First, Eldredge emphasizes that he did not match the 911 caller's description of her alleged assailant, an individual male who would presumably be leaving her residence in a blue Toyota Tercel. Rather, he was found accompanied by a friend and traveling by foot at a distance that, Eldredge argues, one could not have reasonably walked in the seven to nine minutes that had passed since the time of the call. To be sure, these factors may have reduced the likelihood that the plaintiff was the alleged assailant. But reasonable suspicion requires “sufficient probability, not certainty.” New Jersey v. T.L.O., 469 U.S. 325, 346, 105 S.Ct. 733, 83 L.Ed.2d 720 (1985) (quoting Hill v. California, 401 U.S. 797, 804, 91 S.Ct. 1106, 28 L.Ed.2d 484 (1971)). Particularly when viewed through the lens of an officer making a split-second judgment, see Graham v. Connor, 490 U.S. 386, 109 S.Ct. 1865, 104 L.Ed.2d 443 (1989) (“The calculus of reasonableness must embody allowance for the fact that police officers are often forced to make split second judgments ․”), we cannot say that Maguire's assessment was so obviously misguided that no reasonable officer could have reached the same conclusion.
Second, Eldredge urges us to evaluate Officer Maguire's actions in the context of his “responsibility to the 911 caller.” He argues that the responding officers' paramount responsibility was to locate and protect the caller, not to conduct an investigatory stop of someone whom the caller could readily identify for questioning at a later time. In effect, he asks us to consider whether Maguire's course of action was the most sound one under the circumstances. We decline this invitation to impose a requirement that the Fourth Amendment does not. Cf. United States v. LaFrance, 879 F.2d 1, 10 (1st Cir.1989) (citing United States v. West, 731 F.2d 90, 93 (1st Cir.1984)) (“Simply proving that more efficacious approaches were available does not prove that the method actually used was unreasonable.”).
The judgment of the district court is affirmed.
1. The Falmouth Police Department originally dispatched two patrol cars, manned by Officers Simoneau and Harris, to answer the call. It became clear that Officer Maguire would be joining Simoneau and Harris when at or around 10:57 p.m. he radioed the station stating, “[w]e're going out shortly,” and requesting the name for the domestic disturbance. The dispatcher responded to Maguire's request by summarizing the disturbance as follows: “[Caller] the calling party; said [Suspect] who things are now over between them. Um, [Caller] in fear [Suspect] has trashed the inside of [Caller's] house, tossed things off [Caller's] refrigerator. And [Suspect] now outside on the porch doing same.”As the plaintiff himself acknowledges, we cannot be certain based on this radio transcript whether Maguire was informed of the full details of the 911 call, including, in particular, the caller's mention of the alleged assailant's automobile. We need not speculate one way or another. Rather, we assume for present purposes that Maguire was so informed, because even with this assumption made in the plaintiff's favor, his claims are subject to dismissal for the reasons set forth infra.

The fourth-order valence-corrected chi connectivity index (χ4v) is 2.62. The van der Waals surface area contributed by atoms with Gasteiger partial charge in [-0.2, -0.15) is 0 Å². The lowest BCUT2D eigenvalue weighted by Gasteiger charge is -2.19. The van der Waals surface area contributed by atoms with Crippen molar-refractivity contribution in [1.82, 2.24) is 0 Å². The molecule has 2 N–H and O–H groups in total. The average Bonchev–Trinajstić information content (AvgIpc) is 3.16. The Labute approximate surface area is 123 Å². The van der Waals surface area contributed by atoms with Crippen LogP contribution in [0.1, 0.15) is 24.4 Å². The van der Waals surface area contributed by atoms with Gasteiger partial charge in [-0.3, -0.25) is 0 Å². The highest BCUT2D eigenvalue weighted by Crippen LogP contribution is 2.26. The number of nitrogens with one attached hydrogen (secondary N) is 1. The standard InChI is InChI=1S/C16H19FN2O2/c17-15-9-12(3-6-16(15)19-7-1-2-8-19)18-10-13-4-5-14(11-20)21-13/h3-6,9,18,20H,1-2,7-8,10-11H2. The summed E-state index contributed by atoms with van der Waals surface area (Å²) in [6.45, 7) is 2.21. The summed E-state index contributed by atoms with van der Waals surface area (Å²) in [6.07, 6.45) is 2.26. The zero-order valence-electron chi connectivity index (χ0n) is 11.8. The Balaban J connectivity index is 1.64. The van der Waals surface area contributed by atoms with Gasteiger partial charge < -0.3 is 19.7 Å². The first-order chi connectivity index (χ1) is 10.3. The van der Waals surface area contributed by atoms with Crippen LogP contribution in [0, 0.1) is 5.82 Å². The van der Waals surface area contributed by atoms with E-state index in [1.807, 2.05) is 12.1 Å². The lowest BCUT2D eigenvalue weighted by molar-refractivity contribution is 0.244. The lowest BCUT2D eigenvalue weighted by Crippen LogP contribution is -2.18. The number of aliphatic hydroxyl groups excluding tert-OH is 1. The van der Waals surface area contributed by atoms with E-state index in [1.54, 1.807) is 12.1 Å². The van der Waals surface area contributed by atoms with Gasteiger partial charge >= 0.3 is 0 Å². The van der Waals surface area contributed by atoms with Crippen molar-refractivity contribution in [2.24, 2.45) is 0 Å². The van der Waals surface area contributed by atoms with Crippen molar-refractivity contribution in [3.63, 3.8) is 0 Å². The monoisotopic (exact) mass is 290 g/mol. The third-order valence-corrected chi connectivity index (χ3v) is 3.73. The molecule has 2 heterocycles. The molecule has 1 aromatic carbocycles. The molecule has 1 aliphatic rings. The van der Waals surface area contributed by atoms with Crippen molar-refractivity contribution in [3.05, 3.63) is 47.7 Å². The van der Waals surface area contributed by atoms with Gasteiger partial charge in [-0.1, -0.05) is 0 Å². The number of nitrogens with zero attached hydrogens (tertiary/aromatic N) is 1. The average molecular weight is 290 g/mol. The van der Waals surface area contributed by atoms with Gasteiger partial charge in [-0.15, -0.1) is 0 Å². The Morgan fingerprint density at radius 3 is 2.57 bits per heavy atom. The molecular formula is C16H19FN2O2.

2. To the extent that Simoneau's “shadowing of Maguire's cruiser created a situation in which it was foreseeable that Simoneau would be unable to safely stop in the event that Maguire might have reason to make a sudden stop,” the plaintiff colorably has alleged a tort, for which the appropriate relief is a state law tort suit rather than federal civil rights litigation. Pursuant to the district court's order, that claim now resides in state court.We note that the defendants have moved to strike transcripts of two police radio calls that were not part of the record before the district court but which the plaintiff attached as exhibits to his reply brief in an attempt to bolster his “team effort” theory. Assuming without deciding that we could consider the transcripts, they do not change our analysis. Accordingly, the defendants' motion to strike has become moot.
HOWARD, Circuit Judge.